Thursday, October 18, 2007

Brenda Combs - She Made It!

Brenda Combs was a homeless drug addict. Now she’s an award winning, respected teacher with two college degrees. Please take the time to watch the video. I’m not crazy about what I feel is Rick Sanchez’s tone but it’s worth enduring it to see Ms. Combs dignified reactions to his condescending questions. And it’s even more gratifying to see the dean of Grand Canyon University surprise her with the gift of a full ride scholarship for a PhD in Leadership in Education.

At the end of the interview, Rick Sanchez asks what advice she can pass along to others who are striving to make their lives better. Brenda says, “I say to them what I tell my students every day is that I believe in myself and my ability to do my best. I am intelligent and I am capable of achieving greatness, and I think that every person has inside of them what it takes to succeed, even if they need a little support.”

At 45, Brenda’s future is bright. She is a teacher at StarShine Academy, a charter school serving kindergarten to twelfth grades and recently listed in Who’s Who Among America’s Teachers. When she received her Master Degree from Grand Canyon University, First Lady Laura Bush sent personal congratulations.

Brenda is an inspiration to her students. StarShine Academy is located near the airport in Phoenix, Arizona in one of America’s most violent neighborhoods. The crackle of gunfire can be heard among the shabby stucco houses. Jacked-up cars blaring hip-hop music cruise the streets while police helicopters patrol the skies. But in Ms. Combs class there is peace and inspiration.

“Miss Brenda made me see that wherever you come from, you can do something great,” says one of her students who won a scholarship for gifted students to a Catholic high school. He says by sharing her own struggle to overcome addiction, Ms. Combs steered him away from drugs and toward his dream of becoming an architect.

She is an inspiration on so many levels. When she was homeless and addicted to crack and her shoes (her last bit of dignity) were stolen on a blistering hot day, she didn’t give up. She took stock of her life and knew that it was not her fate to sit shoeless under a bridge until she died of a drug overdose.
Of that moment in her life Combs said, "Whatever it is you want to do, whatever it is you want to be, it's up to you to make the right choice.”
She chose life for herself and contacted her family, turned herself into her probation officer and moved into a halfway house.

Twelve years and much hard work later she has the life and career she dreamed of. In the words of Rick Sanchez, “You Go Girl!”


mikster said...

Wow. That's quite a lady. I couldn't listen to the whole interview. There's just something about the interviewer's style that drives me batty. She's definitely an inspiration though.

thewishfulwriter said...

This gave me chills. People who overcome adversity have every bit of my respect. It's a tough road if you aren't born into a life of even middle-class privelege.

awesome story!

Lisa McGlaun said...


Wow..I felt the same way about the intereviewer. Glad you got that feeling too and it wasn't just me that had a problem with him and the way he talked to Ms. Combs. I guess I wanted him to be astounded by her and as reverant as I would be in questioning her about her accomplishments.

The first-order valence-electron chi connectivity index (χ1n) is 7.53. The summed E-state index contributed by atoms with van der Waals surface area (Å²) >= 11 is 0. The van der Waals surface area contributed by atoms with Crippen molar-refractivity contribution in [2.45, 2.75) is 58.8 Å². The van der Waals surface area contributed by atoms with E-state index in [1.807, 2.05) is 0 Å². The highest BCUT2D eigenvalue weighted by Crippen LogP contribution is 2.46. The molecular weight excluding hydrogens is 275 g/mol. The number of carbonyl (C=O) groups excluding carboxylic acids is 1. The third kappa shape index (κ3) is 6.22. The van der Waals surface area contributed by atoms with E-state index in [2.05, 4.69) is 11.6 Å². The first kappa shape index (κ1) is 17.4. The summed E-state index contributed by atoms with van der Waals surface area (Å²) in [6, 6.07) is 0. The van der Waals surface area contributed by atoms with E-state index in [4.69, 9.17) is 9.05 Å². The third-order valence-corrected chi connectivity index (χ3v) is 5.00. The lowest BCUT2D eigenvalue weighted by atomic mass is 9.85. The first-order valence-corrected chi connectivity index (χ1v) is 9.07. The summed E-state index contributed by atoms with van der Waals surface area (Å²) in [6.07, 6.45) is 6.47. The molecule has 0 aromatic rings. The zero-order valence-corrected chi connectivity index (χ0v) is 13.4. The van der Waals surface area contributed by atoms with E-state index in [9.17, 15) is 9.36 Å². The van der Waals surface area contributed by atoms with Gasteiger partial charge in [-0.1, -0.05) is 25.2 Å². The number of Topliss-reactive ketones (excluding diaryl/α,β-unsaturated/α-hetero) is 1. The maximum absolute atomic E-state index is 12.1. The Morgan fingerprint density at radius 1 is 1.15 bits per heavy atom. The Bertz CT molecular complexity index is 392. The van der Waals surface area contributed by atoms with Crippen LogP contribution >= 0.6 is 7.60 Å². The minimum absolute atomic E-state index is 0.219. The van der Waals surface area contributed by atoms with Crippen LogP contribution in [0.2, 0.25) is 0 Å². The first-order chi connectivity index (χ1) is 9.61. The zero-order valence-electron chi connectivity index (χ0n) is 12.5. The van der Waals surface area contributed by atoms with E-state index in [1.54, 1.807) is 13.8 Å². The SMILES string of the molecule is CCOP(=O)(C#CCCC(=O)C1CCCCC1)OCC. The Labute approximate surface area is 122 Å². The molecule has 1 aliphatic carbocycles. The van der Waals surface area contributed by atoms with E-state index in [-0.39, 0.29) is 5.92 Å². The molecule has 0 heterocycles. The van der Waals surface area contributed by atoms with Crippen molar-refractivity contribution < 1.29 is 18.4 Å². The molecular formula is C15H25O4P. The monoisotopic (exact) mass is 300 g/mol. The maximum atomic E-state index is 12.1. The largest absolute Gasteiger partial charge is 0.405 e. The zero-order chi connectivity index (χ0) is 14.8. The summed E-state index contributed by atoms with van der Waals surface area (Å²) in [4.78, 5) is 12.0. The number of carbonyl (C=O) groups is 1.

I think she is amazing!


Lisa McGlaun said...


I was definately born into the advantages that come with being middle class. There are very few times in my life when I had to struggle and even then I knew I could call on my family if it got too bad.

I have the upmost respect for people who don't have that safety net and still thrive in this world. They are the people to look up to.

Thanks for the comment...hugs,

Anonymous said...

I thought Rick's questions were dead on and made the story that much better. Great job Rick!

Lisa McGlaun said...


Maybe my feelings about the interviewers attitude toward Ms. Combs came from having read several accounts of her story before I watched the video.

He played loose with a few of the details and didn't have his facts straight about her college education. I felt like he'd read a bullet statement minutes before air time and prejudged her based upon three points..homeless, crack addict, redeemed.

I felt instead of treating her with the respect she deserved he was short with her and dismissed the real underlying story. Maybe he just didn't have the time for that in this interview. I don't know anything about his style so maybe he also is that way with everyone. It just rubbed me the wrong way but I wanted to present it because I felt her story was important.

Thanks for your comment.

Best Wishes,

La delirante said...

"I believe in myself and my ability to do my best. I am intelligent and I am capable of achieving greatness, and I think that every person has inside of them what it takes to succeed, even if they need a little support..." What a wonderful advice. I am trying to be more positive in my life approach and I am currently reading books that will help me to achieve that. I believe in myself but I must remember everyday that I need to see the bright side of everything and count the blessings. Thanks for sharing this wonderful story Lisa. Your posts help me to put things in perspective and it makes me think that I can achieve my goals too.

Lisa McGlaun said...


Doing these posts helps me keep things in prespective also. I'm glad they help you out in the same way.

When I'm feeling down, I'm going to remember Brenda's quote and all she overcame. If that is possible for her then anything is possible for me too.


jim lee said...

Brenda Played Piano in my Jazz Band at Flagstaff High. I would sure like to contact her. Any help?

Lisa McGlaun said...

Dear Jim,

I don't know her personally. If you Google the name of the school where Brenda works there is contact info on the front page. Hope this helps.

Best Wishes,